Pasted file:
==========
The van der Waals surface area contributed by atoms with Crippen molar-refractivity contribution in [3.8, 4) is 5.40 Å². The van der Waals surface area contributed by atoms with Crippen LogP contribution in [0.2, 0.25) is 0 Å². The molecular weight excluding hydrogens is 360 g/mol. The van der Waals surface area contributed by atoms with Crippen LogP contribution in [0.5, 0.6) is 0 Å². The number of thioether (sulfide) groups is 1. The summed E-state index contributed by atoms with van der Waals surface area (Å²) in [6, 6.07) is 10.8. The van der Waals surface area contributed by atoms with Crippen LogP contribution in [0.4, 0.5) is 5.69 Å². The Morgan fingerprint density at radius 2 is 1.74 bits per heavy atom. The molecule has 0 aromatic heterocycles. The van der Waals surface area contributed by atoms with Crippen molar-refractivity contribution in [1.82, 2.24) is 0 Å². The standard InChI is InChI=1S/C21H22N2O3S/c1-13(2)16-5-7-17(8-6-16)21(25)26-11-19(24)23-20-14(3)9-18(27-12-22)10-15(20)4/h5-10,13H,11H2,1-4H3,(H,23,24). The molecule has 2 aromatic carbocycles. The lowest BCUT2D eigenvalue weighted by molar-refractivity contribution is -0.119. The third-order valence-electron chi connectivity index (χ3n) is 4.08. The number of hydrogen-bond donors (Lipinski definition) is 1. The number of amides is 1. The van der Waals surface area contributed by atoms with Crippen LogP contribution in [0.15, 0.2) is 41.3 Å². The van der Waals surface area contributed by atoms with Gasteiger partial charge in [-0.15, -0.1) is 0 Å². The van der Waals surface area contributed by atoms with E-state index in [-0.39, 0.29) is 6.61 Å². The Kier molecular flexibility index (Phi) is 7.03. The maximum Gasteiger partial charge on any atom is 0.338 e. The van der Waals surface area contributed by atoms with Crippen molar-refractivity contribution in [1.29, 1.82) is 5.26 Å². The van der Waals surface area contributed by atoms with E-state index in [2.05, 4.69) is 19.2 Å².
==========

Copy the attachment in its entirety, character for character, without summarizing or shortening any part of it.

The van der Waals surface area contributed by atoms with Crippen molar-refractivity contribution in [3.8, 4) is 5.40 Å². The van der Waals surface area contributed by atoms with Crippen LogP contribution in [0.2, 0.25) is 0 Å². The molecular weight excluding hydrogens is 360 g/mol. The van der Waals surface area contributed by atoms with Crippen LogP contribution in [0.5, 0.6) is 0 Å². The number of thioether (sulfide) groups is 1. The summed E-state index contributed by atoms with van der Waals surface area (Å²) in [6, 6.07) is 10.8. The van der Waals surface area contributed by atoms with Crippen LogP contribution in [0.4, 0.5) is 5.69 Å². The Morgan fingerprint density at radius 2 is 1.74 bits per heavy atom. The molecule has 0 aromatic heterocycles. The van der Waals surface area contributed by atoms with Crippen molar-refractivity contribution in [1.82, 2.24) is 0 Å². The standard InChI is InChI=1S/C21H22N2O3S/c1-13(2)16-5-7-17(8-6-16)21(25)26-11-19(24)23-20-14(3)9-18(27-12-22)10-15(20)4/h5-10,13H,11H2,1-4H3,(H,23,24). The molecule has 2 aromatic carbocycles. The lowest BCUT2D eigenvalue weighted by molar-refractivity contribution is -0.119. The third-order valence-electron chi connectivity index (χ3n) is 4.08. The number of hydrogen-bond donors (Lipinski definition) is 1. The number of amides is 1. The van der Waals surface area contributed by atoms with Crippen LogP contribution in [0.15, 0.2) is 41.3 Å². The van der Waals surface area contributed by atoms with Gasteiger partial charge in [-0.15, -0.1) is 0 Å². The van der Waals surface area contributed by atoms with E-state index in [-0.39, 0.29) is 6.61 Å². The Kier molecular flexibility index (Phi) is 7.03. The maximum Gasteiger partial charge on any atom is 0.338 e. The van der Waals surface area contributed by atoms with Crippen molar-refractivity contribution in [1.29, 1.82) is 5.26 Å². The van der Waals surface area contributed by atoms with E-state index in [2.05, 4.69) is 19.2 Å².